Life inside and out: making and breaking protein disulfide bonds in Chlamydia.
- Publication Type:
- Journal Article
- Crit Rev Microbiol, 2019, pp. 1 - 18
- Issue Date:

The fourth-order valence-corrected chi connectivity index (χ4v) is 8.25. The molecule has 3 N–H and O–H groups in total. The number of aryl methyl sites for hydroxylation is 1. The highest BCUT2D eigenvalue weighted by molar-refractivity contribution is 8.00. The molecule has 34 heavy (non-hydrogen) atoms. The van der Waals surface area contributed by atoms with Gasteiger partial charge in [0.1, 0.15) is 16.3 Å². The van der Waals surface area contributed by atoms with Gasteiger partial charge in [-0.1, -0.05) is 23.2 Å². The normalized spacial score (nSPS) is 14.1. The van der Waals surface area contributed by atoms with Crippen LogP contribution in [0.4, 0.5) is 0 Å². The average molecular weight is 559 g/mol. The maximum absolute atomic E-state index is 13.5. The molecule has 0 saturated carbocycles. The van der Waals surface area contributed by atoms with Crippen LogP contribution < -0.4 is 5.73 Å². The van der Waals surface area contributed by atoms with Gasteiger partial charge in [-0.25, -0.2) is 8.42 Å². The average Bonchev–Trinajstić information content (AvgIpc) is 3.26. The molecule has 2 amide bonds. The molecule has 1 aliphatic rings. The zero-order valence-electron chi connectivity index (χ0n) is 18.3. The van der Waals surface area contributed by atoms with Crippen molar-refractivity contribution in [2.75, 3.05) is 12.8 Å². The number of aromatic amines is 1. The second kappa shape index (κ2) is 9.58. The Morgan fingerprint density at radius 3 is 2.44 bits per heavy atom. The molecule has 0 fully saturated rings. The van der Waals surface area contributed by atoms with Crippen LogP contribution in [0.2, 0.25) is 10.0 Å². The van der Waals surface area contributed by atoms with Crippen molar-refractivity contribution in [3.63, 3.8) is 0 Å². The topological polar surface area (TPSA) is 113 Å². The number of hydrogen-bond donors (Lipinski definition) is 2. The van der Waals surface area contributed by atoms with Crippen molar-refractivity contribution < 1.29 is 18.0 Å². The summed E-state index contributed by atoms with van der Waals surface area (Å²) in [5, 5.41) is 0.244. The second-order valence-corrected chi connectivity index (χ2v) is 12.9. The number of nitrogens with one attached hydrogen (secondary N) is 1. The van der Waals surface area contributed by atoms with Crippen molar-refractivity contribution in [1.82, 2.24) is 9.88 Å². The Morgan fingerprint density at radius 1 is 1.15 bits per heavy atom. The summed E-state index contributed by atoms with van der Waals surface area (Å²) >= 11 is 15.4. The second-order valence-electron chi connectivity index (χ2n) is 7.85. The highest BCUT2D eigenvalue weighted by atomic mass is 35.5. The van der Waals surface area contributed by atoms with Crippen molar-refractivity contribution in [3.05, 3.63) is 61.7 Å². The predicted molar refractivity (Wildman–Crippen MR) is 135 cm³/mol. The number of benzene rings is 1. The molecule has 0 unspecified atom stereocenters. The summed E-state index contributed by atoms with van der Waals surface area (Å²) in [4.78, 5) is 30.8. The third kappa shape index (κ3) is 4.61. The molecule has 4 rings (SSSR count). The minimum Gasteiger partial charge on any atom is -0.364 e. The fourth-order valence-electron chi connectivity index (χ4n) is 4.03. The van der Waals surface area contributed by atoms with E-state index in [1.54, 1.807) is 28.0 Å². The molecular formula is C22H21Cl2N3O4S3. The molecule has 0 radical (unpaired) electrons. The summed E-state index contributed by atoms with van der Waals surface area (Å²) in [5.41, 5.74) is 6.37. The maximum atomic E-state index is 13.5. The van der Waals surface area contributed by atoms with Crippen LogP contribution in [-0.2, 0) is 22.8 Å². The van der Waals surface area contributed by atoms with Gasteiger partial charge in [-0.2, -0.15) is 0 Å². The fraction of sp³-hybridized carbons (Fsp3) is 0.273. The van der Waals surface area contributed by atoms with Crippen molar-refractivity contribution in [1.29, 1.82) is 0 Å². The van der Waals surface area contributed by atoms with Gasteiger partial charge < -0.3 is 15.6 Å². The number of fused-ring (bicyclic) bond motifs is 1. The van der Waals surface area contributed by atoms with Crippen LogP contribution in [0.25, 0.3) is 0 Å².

Disulphide bonds are widely used among all domains of life to provide structural stability to proteins and to regulate enzyme activity. Chlamydia spp. are obligate intracellular bacteria that are especially dependent on the formation and degradation of protein disulphide bonds. Members of the genus Chlamydia have a unique biphasic developmental cycle alternating between two distinct cell types; the extracellular infectious elementary body (EB) and the intracellular replicating reticulate body. The proteins in the envelope of the EB are heavily cross-linked with disulphides and this is known to be critical for this infectious phase. In this review, we provide a comprehensive summary of what is known about the redox state of chlamydial envelope proteins throughout the developmental cycle. We focus especially on the factors responsible for degradation and formation of disulphide bonds in Chlamydia and how this system compares with redox regulation in other organisms. Focussing on the unique biology of Chlamydia enables us to provide important insights into how specialized suites of disulphide bond (Dsb) proteins cater for specific bacterial environments and lifecycles.
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